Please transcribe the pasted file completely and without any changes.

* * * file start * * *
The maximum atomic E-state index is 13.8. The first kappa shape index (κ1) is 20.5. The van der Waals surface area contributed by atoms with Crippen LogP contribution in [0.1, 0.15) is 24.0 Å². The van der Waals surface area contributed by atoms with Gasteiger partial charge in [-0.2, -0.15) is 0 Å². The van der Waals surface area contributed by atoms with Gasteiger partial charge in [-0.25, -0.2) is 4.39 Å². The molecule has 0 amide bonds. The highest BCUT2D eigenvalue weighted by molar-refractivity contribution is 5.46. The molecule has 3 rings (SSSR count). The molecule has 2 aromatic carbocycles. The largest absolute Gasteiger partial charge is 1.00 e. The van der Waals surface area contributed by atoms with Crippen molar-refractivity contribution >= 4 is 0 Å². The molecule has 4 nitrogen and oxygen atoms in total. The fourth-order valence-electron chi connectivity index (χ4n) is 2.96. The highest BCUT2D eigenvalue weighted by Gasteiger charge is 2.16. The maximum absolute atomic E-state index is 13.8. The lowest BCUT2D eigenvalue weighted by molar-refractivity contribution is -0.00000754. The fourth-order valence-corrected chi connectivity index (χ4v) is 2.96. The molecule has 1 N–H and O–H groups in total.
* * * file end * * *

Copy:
The maximum atomic E-state index is 13.8. The first kappa shape index (κ1) is 20.5. The van der Waals surface area contributed by atoms with Crippen LogP contribution in [0.1, 0.15) is 24.0 Å². The van der Waals surface area contributed by atoms with Gasteiger partial charge in [-0.2, -0.15) is 0 Å². The van der Waals surface area contributed by atoms with Gasteiger partial charge in [-0.25, -0.2) is 4.39 Å². The molecule has 0 amide bonds. The highest BCUT2D eigenvalue weighted by molar-refractivity contribution is 5.46. The molecule has 3 rings (SSSR count). The molecule has 2 aromatic carbocycles. The largest absolute Gasteiger partial charge is 1.00 e. The van der Waals surface area contributed by atoms with Crippen molar-refractivity contribution >= 4 is 0 Å². The molecule has 4 nitrogen and oxygen atoms in total. The fourth-order valence-electron chi connectivity index (χ4n) is 2.96. The highest BCUT2D eigenvalue weighted by Gasteiger charge is 2.16. The maximum absolute atomic E-state index is 13.8. The lowest BCUT2D eigenvalue weighted by molar-refractivity contribution is -0.00000754. The fourth-order valence-corrected chi connectivity index (χ4v) is 2.96. The molecule has 1 N–H and O–H groups in total.